Fear and Transitions....

Life seems to be a series of change…of transitions… of “what’s next”? I know for me, if I’m not careful, I can easily forget to enjoy the moment in my excitement for planning for what’s next. It started so early. The first time I can remember it was when I started thinking about going to school. Big kids go to school. Going to school was cool. Then it was about going to middle school, and getting a driver’s license, and going to high school, going to college, starting a career, finding my passion, getting married, having babies, buying a house, moving, vacations, dealing with health changes, death of loved ones, birth of grandchildren …On and on and on…Looking back it was like one big transition after another. Some were bigger and more life changing transitions than others but all shared one thing in common… Excitement, fear or a combination of both.

Being a bit of an adrenaline junky, it was always relatively easy for me to “rename” my feelings of fear to excitement. Some who know me may suggest I don’t carry ENOUGH fear. I’m more of a “jump and trust the parachute will open” person than one who analyzes all the pros and cons of a decision before making one. I trust my gut a lot and most of my life, it’s worked well for me. When it hasn’t, I learn and move on. I’ve been knocked down and gotten up so many times that failure doesn’t really scare me much. I know I can handle it. Luckily, my sweetheart Robert has the ability to figure out ALL the things that could possibly go wrong and come up with a solution to them before they even happen, so between us, we’ve got the bases covered.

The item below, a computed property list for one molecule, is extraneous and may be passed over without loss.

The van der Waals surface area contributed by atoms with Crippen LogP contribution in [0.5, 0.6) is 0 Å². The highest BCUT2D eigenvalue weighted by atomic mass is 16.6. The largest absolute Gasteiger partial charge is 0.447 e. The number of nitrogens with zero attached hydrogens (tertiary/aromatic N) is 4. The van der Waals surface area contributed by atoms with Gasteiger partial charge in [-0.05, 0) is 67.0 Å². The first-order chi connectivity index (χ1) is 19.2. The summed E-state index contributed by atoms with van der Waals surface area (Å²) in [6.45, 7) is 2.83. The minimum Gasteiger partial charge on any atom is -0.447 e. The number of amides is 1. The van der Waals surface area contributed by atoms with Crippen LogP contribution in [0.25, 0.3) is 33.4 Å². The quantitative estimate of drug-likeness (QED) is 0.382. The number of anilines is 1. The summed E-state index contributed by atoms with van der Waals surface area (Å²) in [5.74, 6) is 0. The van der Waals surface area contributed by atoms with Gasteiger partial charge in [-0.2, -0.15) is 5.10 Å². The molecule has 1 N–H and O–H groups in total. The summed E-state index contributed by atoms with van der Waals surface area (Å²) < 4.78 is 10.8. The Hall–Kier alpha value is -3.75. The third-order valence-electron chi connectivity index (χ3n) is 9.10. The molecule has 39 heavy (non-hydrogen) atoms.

This time, I get to experience a lot of transitions at one time. First, I’m closing down the clinic my partner and I have been running for 25 years and retiring from a career I’ve been lucky enough to love since 1982. Second, we’re moving from living in comfortable spaces “on the hard”, to sharing a 35 ft by 11 ft sailboat. And of course, there’s covid-19 turning our world upside down. Most importantly, my parents are aging and experiencing their own transitions. My mother is facing huge health concerns, my step-father just turned 91 and my father and stepmom are planning their move into “Senior Living”. My parents are so young and live such healthy lifestyles that I've always thought they'd outlive me. Still, the fear is present that it just might not be the case and the thought of living without them is unimaginable.